Hello bread – coder’s trek to mastering baking

I’m always interested into cooking and baking, because I found they are quite similar to coding in some way. Both coding and cooking/baking needs you to follow some guide first, step-by-step, make something simple but nice out. Once you get into it, you start to try out different stuff, and there all the innovations come. That’s why you can see there are so many coding books/documents name in “XXX Cookbook”.

I’m fascinated by the cookies and biscuits made by my wife, they taste delicious. And more importantly, it makes you feel you can make better things than those on supermarket’s shelves by using simple ingredients like butter, salt, water etc and following some simple step-by-step guide. So I decided to start my journey to become a codebaker (not code breaker).

So my journey starts with a popular bread-baking book: The New Artisan Bread in Five Minutes a Day

It looks so simple to me so after reading the book and watching some youtube videos I bought tools like baking stone, pizza peel, and bucket then started my baking journey – very confidently.

And here traps come one-by-one……

Try #1 – 17 Nov, 2013

I read through the recipe and remember the quantities of two main ingredients very well – 680g and 910g. So I used 910g lukewarm water, add in yeast, salt, and 910g unbleached all-purpose flour, and use a wooden spoon to mix it. It goes very well!


It mixed very well, very smoothly… everything looks so perfect, so simple… except for one thing…why the dough in the demo video looks a little bit different???

Artisan Bread in Five Minutes A Day - YouTube

I think it might be the flour is different, maybe my scale is not accurate at all. So I started to add more flour, more and more flour, but it still is wet like liquid. So finally I felt something wrong, but couldn’t figure it out. I showed the book to my wife, and said, look, here is the ingredient list – lukewarm water, 680g, and all-purpose flour, 910g, 680g, and 910g, exact what i have measured… Wait a minute, water 680g and flour 910???

It was about mid-night but I’ve decided to re-make another batch.

This time, with correct measurement, the dough finally looks correct.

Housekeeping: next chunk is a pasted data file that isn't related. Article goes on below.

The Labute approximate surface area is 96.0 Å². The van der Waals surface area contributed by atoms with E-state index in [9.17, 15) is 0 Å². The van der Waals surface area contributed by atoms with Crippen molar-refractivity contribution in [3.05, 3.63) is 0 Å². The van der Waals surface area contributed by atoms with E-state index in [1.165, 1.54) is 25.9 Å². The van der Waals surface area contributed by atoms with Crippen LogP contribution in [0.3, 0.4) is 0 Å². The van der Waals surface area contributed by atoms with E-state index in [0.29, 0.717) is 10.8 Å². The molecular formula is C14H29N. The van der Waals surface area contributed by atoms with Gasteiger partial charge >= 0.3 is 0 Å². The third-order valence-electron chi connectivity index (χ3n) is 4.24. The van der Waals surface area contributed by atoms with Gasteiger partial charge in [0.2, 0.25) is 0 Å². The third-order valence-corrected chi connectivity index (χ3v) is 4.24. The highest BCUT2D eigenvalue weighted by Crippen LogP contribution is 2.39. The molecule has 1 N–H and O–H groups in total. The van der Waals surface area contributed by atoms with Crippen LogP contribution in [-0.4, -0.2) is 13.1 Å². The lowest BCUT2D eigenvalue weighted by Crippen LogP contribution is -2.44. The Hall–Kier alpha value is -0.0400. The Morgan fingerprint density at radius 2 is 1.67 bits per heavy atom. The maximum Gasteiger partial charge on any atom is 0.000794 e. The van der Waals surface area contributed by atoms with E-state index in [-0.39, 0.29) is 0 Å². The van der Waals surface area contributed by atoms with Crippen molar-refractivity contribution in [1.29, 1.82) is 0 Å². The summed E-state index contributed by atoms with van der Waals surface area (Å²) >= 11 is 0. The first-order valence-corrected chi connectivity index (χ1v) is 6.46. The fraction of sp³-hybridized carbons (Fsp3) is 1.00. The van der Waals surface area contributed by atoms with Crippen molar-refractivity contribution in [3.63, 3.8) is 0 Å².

After putting on kitchen counter overnight, the dough raised a lot.

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Try #2 – 20 Nov, 2013

The dough looks appealing, so I think baking should be simple. Plus, I’ve already watched youtube for breadIn5 many times. So it must be a small case for me. I decided to make two breads. I dusted pizza peel with cornmeal, dusted the wet dough with flour and started gluten-cloaking, then let the dough rest.

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During rest, it seems the dough grows horizontally, instead of growing tall. I felt that should be fine, as the book mentioned the dough is wet, so will not grow like traditional dough. After 40 mins, I tried to slip the dough into pre-heated oven, and encountered first problem – the doughs are refused to slip in!

And to make it worse, the second dough fell down a little bit and was stuck with the dough in front!

What a disaster! I had to use a spatula to push the dough onto baking stone and both doughs were out of shape. After about 25 mins, I took them out.


The skin was nice, curst and crispy, but inside was soggy. Fail.

Try #3 – 21 Nov, 2013

The book has mentioned couple of reasons that could lead to soggy crumb. It could be too much water, oven not hot enough, not enough preheating, not enough resting or not enough cloaking.

This time I’ve added more flour during cloaking, and used more cornmeal.

The bread slipped into oven nicely.

But it was over-baked… The skin was burnt, while inside was still soggy.


Try #4 – Today

Again, dusted with more flour, and cloaked nicely, let it rest on pizza peel. At same time, pre-heat oven. A good start indeed!

Now time to slip the dough onto baking stone. I felt the cornmeal was enough this time.

But shit happened again.

When slipping the dough, for some reason, it flip over directly onto the stone, so the dough became upside-down. The cornmeal covered bottom facing up. Epic fail!

Try #5 – Today

Immediately after the upside-down accident, I started another one by using up the rest of dough of this batch. And also started to mix another batch of dough. This time I’ve put in more flour to make it a bit drier.

Cloaking was good, resting and pre-heating were good too.

When slipping in the dough, there’s a corner not dusted with cornmeal so it stuck on pizza peel a bit, made a small corner on the round dough. But other than that, it was good.